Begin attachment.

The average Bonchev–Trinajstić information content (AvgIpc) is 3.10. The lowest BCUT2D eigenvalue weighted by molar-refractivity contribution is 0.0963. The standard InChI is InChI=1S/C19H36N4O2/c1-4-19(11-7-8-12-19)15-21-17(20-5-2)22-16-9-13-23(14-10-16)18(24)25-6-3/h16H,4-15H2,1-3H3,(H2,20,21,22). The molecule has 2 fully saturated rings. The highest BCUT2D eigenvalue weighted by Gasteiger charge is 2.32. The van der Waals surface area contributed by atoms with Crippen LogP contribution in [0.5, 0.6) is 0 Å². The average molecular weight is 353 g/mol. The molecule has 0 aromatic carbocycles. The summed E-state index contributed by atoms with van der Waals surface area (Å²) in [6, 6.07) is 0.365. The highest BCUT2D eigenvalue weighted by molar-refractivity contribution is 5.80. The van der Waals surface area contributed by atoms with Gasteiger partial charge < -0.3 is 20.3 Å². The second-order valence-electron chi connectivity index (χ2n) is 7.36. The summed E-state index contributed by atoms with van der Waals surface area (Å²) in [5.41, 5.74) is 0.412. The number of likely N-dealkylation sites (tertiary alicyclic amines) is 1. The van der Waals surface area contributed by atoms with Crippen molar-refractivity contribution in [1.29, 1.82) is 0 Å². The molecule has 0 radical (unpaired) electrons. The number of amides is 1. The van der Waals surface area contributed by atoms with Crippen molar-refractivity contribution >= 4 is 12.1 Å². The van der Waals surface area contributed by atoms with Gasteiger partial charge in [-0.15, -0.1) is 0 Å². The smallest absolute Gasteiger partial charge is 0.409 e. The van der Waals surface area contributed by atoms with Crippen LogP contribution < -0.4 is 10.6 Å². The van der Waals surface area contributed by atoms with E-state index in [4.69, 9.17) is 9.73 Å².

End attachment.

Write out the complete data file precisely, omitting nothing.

The average Bonchev–Trinajstić information content (AvgIpc) is 3.10. The lowest BCUT2D eigenvalue weighted by molar-refractivity contribution is 0.0963. The standard InChI is InChI=1S/C19H36N4O2/c1-4-19(11-7-8-12-19)15-21-17(20-5-2)22-16-9-13-23(14-10-16)18(24)25-6-3/h16H,4-15H2,1-3H3,(H2,20,21,22). The molecule has 2 fully saturated rings. The highest BCUT2D eigenvalue weighted by Gasteiger charge is 2.32. The van der Waals surface area contributed by atoms with Crippen LogP contribution in [0.5, 0.6) is 0 Å². The average molecular weight is 353 g/mol. The molecule has 0 aromatic carbocycles. The summed E-state index contributed by atoms with van der Waals surface area (Å²) in [6, 6.07) is 0.365. The highest BCUT2D eigenvalue weighted by molar-refractivity contribution is 5.80. The van der Waals surface area contributed by atoms with Gasteiger partial charge < -0.3 is 20.3 Å². The second-order valence-electron chi connectivity index (χ2n) is 7.36. The summed E-state index contributed by atoms with van der Waals surface area (Å²) in [5.41, 5.74) is 0.412. The number of likely N-dealkylation sites (tertiary alicyclic amines) is 1. The van der Waals surface area contributed by atoms with Crippen molar-refractivity contribution in [1.29, 1.82) is 0 Å². The molecule has 0 radical (unpaired) electrons. The number of amides is 1. The van der Waals surface area contributed by atoms with Crippen molar-refractivity contribution >= 4 is 12.1 Å². The van der Waals surface area contributed by atoms with Gasteiger partial charge in [-0.15, -0.1) is 0 Å². The smallest absolute Gasteiger partial charge is 0.409 e. The van der Waals surface area contributed by atoms with Crippen LogP contribution < -0.4 is 10.6 Å². The van der Waals surface area contributed by atoms with E-state index in [4.69, 9.17) is 9.73 Å².